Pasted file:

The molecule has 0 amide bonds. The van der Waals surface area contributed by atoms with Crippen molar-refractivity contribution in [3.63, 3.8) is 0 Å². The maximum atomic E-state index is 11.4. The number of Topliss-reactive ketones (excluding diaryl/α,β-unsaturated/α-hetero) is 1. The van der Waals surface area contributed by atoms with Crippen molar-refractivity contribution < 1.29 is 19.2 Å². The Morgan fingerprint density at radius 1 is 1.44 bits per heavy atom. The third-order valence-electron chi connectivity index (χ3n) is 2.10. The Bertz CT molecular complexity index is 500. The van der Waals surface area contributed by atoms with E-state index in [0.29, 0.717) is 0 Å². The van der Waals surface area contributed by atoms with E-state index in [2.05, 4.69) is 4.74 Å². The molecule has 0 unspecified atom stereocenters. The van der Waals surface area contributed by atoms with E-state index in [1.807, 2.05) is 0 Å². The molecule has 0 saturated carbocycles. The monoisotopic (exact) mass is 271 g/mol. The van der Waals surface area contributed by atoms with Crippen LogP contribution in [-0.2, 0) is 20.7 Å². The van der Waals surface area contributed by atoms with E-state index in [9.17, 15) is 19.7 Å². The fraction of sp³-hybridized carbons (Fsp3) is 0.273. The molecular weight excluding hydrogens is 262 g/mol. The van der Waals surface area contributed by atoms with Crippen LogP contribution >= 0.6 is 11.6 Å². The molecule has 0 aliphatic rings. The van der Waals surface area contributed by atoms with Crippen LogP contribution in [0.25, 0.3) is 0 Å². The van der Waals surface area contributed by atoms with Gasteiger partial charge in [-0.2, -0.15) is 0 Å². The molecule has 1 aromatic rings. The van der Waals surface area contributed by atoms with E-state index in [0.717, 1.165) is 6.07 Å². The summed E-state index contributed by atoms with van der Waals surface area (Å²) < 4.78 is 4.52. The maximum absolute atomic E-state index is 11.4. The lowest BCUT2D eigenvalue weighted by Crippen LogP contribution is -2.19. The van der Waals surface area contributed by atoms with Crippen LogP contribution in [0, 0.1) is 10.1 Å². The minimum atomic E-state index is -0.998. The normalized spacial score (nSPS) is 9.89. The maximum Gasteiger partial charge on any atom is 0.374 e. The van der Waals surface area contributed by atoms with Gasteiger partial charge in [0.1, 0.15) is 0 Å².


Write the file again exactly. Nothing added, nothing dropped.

The molecule has 0 amide bonds. The van der Waals surface area contributed by atoms with Crippen molar-refractivity contribution in [3.63, 3.8) is 0 Å². The maximum atomic E-state index is 11.4. The number of Topliss-reactive ketones (excluding diaryl/α,β-unsaturated/α-hetero) is 1. The van der Waals surface area contributed by atoms with Crippen molar-refractivity contribution < 1.29 is 19.2 Å². The Morgan fingerprint density at radius 1 is 1.44 bits per heavy atom. The third-order valence-electron chi connectivity index (χ3n) is 2.10. The Bertz CT molecular complexity index is 500. The van der Waals surface area contributed by atoms with E-state index in [0.29, 0.717) is 0 Å². The van der Waals surface area contributed by atoms with E-state index in [2.05, 4.69) is 4.74 Å². The molecule has 0 unspecified atom stereocenters. The van der Waals surface area contributed by atoms with E-state index in [1.807, 2.05) is 0 Å². The molecule has 0 saturated carbocycles. The monoisotopic (exact) mass is 271 g/mol. The van der Waals surface area contributed by atoms with Crippen LogP contribution in [-0.2, 0) is 20.7 Å². The van der Waals surface area contributed by atoms with E-state index in [9.17, 15) is 19.7 Å². The fraction of sp³-hybridized carbons (Fsp3) is 0.273. The molecular weight excluding hydrogens is 262 g/mol. The van der Waals surface area contributed by atoms with Crippen LogP contribution >= 0.6 is 11.6 Å². The molecule has 0 aliphatic rings. The van der Waals surface area contributed by atoms with Crippen LogP contribution in [0.25, 0.3) is 0 Å². The van der Waals surface area contributed by atoms with Gasteiger partial charge in [-0.2, -0.15) is 0 Å². The molecule has 1 aromatic rings. The van der Waals surface area contributed by atoms with E-state index in [0.717, 1.165) is 6.07 Å². The summed E-state index contributed by atoms with van der Waals surface area (Å²) < 4.78 is 4.52. The maximum absolute atomic E-state index is 11.4. The lowest BCUT2D eigenvalue weighted by Crippen LogP contribution is -2.19. The van der Waals surface area contributed by atoms with Crippen LogP contribution in [0, 0.1) is 10.1 Å². The minimum atomic E-state index is -0.998. The normalized spacial score (nSPS) is 9.89. The maximum Gasteiger partial charge on any atom is 0.374 e. The van der Waals surface area contributed by atoms with Gasteiger partial charge in [0.1, 0.15) is 0 Å².